Do we have to be “somebody” to hear the call of God and make a difference? In my own life I have seen time and again how God uses “nobodies.” Sometimes I feel insecure. At other times I feel overwhelmed with all that I know needs to be done. Again and again I struggle and fail.

Where do I go when this happens? To the cross! How many times? Many times a day, if needed. The cross is the place where I can go and say, “Lord, I am Yours, along with all my weaknesses. But Your grace alone is what I need to serve You.”

Perhaps you feel you are useless to the Lord, that you are not good enough, or that you have already wasted your life. But you are still in His hand. Don’t you know that every day with Jesus is a new beginning? The Lord never condemns you or says, “Sorry, you didn’t make it.” His mercies, He tells us, are new every morning (see Lamentations 3:22–23). Whether you have lost 7 days or 70 years, the Lord says to you, “Return to me with all your heart. . . . I will repay you for the years the locusts have eaten” (Joel 2:12, 25).

The Lord does not ask you to be a success or a superstar. In fact, if you truly desire to be a world-changer give your weaknesses to God so He can use you. All He requires is a weak, brokenhearted child who will surrender at the foot of the cross.

Excerpt from Chapter 3 of Living in the Light of Eternity (ISBN 9781595891402) © 2014 by K.P. Yohannan, the president and founder of Gospel for Asia.

All-Out Surrender

Living in the Light of Eternity - KP Yohannan Books

Click the image to download your free copy.

Once your life is given over completely to the Lord, you will no longer be intimidated by circumstances or swayed by what others think. Paul said, “All things are yours, whether Paul or Apollos or Cephas or the world or life or death or the present or the future—all are yours, and you are of Christ, and Christ is of God” (1 Corinthians 3:21–23).

Paul also said, “No matter how many promises God has made, they are ‘Yes’ in Christ” (2 Corinthians 1:20).

When we understand who Christ is and surrender our lives to Him, we recognize that He is not a tyrant who sits on a high and mighty throne, shaking His finger at us and saying, “No!” Paul tells us that in Jesus all the promises of God are “Yes!”

When the Lord calls you to consecrate your life to Him, He is looking for a living, breathing, moving sacrifice. He wants a total surrender of your will, your intellect, your mind, your five senses, your emotions, your actions.

This, then, is the ultimate secret: We hear and respond to the call of God when we surrender ourselves to Him. Each of us has been given one life and the choice as to how we will live it. The apostle Paul pleads with us:

I urge you, brothers, in view of God’s mercy, to offer your bodies as living sacrifices, holy and pleasing to God—which is your spiritual worship. Do not conform any longer to the pattern of this world, but be transformed by the renewing of your mind. Then you will be able to test and approve what God’s will is—his good, pleasing and perfect will.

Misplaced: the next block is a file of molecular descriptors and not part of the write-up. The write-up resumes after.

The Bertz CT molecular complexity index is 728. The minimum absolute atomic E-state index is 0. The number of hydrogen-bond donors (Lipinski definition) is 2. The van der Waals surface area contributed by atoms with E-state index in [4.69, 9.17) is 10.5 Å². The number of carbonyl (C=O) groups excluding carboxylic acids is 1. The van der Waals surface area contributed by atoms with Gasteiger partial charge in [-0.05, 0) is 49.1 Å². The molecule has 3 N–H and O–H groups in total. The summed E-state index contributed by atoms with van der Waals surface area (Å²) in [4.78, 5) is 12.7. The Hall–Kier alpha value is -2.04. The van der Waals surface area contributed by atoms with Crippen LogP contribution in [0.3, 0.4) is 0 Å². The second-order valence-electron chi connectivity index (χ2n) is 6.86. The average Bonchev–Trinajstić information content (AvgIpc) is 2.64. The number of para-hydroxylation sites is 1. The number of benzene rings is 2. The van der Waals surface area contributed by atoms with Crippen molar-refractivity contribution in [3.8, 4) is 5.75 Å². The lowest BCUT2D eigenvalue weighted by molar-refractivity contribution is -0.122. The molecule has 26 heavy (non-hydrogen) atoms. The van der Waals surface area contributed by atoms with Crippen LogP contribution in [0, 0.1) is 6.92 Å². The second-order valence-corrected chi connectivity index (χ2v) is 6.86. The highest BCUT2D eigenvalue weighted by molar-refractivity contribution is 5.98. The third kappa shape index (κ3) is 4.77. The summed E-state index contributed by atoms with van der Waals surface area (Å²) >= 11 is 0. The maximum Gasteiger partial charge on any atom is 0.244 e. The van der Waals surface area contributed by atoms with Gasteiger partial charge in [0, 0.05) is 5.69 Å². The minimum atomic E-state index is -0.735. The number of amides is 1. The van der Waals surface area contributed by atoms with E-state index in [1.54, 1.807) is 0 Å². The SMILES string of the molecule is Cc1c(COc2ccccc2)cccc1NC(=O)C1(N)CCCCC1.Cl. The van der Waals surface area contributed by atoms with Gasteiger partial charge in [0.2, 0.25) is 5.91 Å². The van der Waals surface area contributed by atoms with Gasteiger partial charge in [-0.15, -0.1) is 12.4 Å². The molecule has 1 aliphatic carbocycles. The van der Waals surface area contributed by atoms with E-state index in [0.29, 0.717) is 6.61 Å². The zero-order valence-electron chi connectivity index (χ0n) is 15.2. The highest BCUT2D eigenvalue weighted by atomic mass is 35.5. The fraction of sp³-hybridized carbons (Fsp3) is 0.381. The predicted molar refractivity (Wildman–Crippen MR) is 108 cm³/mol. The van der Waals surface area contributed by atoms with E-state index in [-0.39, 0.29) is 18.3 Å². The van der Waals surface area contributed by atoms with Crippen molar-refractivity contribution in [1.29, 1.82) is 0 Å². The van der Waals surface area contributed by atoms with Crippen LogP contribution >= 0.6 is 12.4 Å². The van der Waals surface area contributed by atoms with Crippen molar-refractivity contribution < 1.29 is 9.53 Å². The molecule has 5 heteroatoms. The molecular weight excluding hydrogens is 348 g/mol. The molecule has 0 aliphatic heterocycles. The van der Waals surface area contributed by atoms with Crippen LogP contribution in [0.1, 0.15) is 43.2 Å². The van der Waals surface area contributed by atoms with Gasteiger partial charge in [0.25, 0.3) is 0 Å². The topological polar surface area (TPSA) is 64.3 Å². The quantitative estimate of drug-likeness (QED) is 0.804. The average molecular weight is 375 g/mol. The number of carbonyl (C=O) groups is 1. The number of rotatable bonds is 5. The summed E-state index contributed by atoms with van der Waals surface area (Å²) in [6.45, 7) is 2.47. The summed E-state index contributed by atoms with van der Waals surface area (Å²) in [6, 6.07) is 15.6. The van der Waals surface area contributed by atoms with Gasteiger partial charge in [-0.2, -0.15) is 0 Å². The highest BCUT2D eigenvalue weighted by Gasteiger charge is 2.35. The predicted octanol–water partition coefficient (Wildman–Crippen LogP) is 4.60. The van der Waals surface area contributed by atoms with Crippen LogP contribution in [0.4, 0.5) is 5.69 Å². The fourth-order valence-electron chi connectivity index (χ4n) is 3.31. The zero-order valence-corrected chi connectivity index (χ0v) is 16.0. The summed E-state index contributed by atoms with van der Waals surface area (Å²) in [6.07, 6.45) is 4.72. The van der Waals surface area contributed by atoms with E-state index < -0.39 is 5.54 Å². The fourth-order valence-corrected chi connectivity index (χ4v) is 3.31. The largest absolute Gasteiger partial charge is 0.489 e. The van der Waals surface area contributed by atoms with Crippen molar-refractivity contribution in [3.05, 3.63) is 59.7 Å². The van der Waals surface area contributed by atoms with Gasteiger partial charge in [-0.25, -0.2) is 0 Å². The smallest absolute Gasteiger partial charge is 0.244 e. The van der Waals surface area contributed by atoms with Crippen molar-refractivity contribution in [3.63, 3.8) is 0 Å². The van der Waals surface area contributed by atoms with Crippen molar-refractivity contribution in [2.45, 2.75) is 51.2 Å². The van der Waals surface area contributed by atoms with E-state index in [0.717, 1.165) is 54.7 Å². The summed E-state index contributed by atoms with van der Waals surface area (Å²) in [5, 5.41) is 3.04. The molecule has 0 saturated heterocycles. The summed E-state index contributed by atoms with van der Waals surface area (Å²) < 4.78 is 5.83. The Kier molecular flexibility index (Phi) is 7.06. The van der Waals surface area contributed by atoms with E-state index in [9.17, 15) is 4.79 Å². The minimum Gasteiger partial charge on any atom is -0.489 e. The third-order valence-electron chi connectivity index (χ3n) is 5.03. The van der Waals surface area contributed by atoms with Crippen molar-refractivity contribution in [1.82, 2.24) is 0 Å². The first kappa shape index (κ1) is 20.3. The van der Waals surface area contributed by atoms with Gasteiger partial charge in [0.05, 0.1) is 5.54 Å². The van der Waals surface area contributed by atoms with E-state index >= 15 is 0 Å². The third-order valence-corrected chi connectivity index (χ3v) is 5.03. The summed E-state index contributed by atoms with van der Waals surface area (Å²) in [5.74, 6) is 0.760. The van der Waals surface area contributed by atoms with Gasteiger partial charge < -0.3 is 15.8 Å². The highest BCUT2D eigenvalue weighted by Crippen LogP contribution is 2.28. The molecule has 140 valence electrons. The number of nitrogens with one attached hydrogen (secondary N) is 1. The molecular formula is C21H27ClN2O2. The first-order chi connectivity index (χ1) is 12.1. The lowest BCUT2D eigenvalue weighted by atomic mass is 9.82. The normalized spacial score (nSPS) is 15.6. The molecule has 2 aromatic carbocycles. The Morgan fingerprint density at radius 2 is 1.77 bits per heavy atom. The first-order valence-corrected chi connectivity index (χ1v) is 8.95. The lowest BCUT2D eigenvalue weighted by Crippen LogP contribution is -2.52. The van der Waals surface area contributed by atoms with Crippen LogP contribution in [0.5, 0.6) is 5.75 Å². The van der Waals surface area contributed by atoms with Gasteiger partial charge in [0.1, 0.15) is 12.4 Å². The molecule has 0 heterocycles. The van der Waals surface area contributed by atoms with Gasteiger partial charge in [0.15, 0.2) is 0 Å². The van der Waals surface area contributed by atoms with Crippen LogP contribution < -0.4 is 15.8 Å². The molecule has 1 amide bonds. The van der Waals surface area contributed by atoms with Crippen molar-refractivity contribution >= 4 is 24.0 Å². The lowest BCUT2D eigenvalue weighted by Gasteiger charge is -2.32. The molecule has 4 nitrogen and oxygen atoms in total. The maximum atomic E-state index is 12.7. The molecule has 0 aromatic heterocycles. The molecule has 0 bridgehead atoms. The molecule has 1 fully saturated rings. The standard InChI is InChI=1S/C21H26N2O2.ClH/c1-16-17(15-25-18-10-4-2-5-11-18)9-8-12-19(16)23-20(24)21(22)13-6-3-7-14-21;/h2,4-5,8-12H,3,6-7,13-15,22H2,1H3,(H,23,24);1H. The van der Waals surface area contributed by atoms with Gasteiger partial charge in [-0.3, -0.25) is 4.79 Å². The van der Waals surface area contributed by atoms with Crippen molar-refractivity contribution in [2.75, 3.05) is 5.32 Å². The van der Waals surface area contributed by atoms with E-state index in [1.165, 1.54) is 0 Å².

Romans 12:1–2

What will you do with your self? Many men and women are still in darkness, trying to figure out the meaning and purpose of life. But no matter what you try to do with your self—whether you deny it, obliterate it, annihilate it, accept it or express it—believe me, it is still alive and kicking.

Jesus tells us what to do with the self: “If anyone would come after me, he must deny himself and take up his cross daily and follow me” (Luke 9:23). But questions remain: How do we follow Him? How do we hear God and implement the power of the Gospel in our lives?

This can happen only through an all-out surrender of ourselves to the Lord Jesus Christ. It means acknowledging the Lordship of Christ in our lives, not just in theory but in practice. Jesus asks us to love Him supremely, more than anything or anyone else, and to let Him live in us and through us. Paul expressed it beautifully: “I have been crucified with Christ and I no longer live, but Christ lives in me” (Galatians 2:20).
When I let Jesus live in and through me, my self is no longer the one that directs and dictates to me. Now it is Christ, His will and desires, living and acting through me. This is why the habit of compartmentalizing our lives must end. All of me, all that I am, belongs to Christ.

It is a daily practice to learn this principle and live it out in our lives. The choices we make are ultimately not collective ones that we make as a church, a family or even a couple. They are choices we make as individuals.

I pray that you will take a closer look at who you are. From now on you can live your life for a different purpose than for this world alone. I pray that you will hear the call of God and begin to consider eternity as your perspective.

But I must also warn you: If this is your decision, know that you have chosen to walk a narrow road. When Jesus called His disciples to follow Him, He set some conditions before them. The choice you make to follow Christ involves a cost. There will be inconveniences, difficulties, pain and counterattack by Satan.

But praise the Lord, whether you are standing or have fallen, you can rejoice because you have surrendered your self to Him. When everything has been said and done, and the earth as we know it is only a memory, Jesus will say to you, “Well done, good and faithful servant.” And His approval is all that matters.

Excerpt from Chapter 4 of Living in the Light of Eternity (ISBN 9781595891402) © 2014 by K.P. Yohannan, the president and founder of Gospel for Asia.